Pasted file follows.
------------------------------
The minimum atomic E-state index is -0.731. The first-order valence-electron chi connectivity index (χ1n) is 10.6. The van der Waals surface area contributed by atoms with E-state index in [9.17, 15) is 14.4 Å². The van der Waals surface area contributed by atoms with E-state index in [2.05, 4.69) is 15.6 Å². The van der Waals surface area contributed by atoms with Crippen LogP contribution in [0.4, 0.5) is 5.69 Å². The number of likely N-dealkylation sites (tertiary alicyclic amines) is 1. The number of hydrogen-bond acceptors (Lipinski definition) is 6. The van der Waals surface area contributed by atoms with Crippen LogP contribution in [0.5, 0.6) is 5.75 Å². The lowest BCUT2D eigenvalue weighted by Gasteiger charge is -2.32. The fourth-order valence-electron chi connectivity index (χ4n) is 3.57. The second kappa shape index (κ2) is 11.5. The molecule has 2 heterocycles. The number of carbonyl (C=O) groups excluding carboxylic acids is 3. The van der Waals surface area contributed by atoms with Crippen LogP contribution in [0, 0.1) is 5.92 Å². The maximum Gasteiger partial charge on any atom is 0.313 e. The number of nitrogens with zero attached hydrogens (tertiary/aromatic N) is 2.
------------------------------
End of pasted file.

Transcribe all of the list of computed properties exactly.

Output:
The minimum atomic E-state index is -0.731. The first-order valence-electron chi connectivity index (χ1n) is 10.6. The van der Waals surface area contributed by atoms with E-state index in [9.17, 15) is 14.4 Å². The van der Waals surface area contributed by atoms with E-state index in [2.05, 4.69) is 15.6 Å². The van der Waals surface area contributed by atoms with Crippen LogP contribution in [0.4, 0.5) is 5.69 Å². The number of likely N-dealkylation sites (tertiary alicyclic amines) is 1. The number of hydrogen-bond acceptors (Lipinski definition) is 6. The van der Waals surface area contributed by atoms with Crippen LogP contribution in [0.5, 0.6) is 5.75 Å². The lowest BCUT2D eigenvalue weighted by Gasteiger charge is -2.32. The fourth-order valence-electron chi connectivity index (χ4n) is 3.57. The second kappa shape index (κ2) is 11.5. The molecule has 2 heterocycles. The number of carbonyl (C=O) groups excluding carboxylic acids is 3. The van der Waals surface area contributed by atoms with Crippen LogP contribution in [0, 0.1) is 5.92 Å². The maximum Gasteiger partial charge on any atom is 0.313 e. The number of nitrogens with zero attached hydrogens (tertiary/aromatic N) is 2.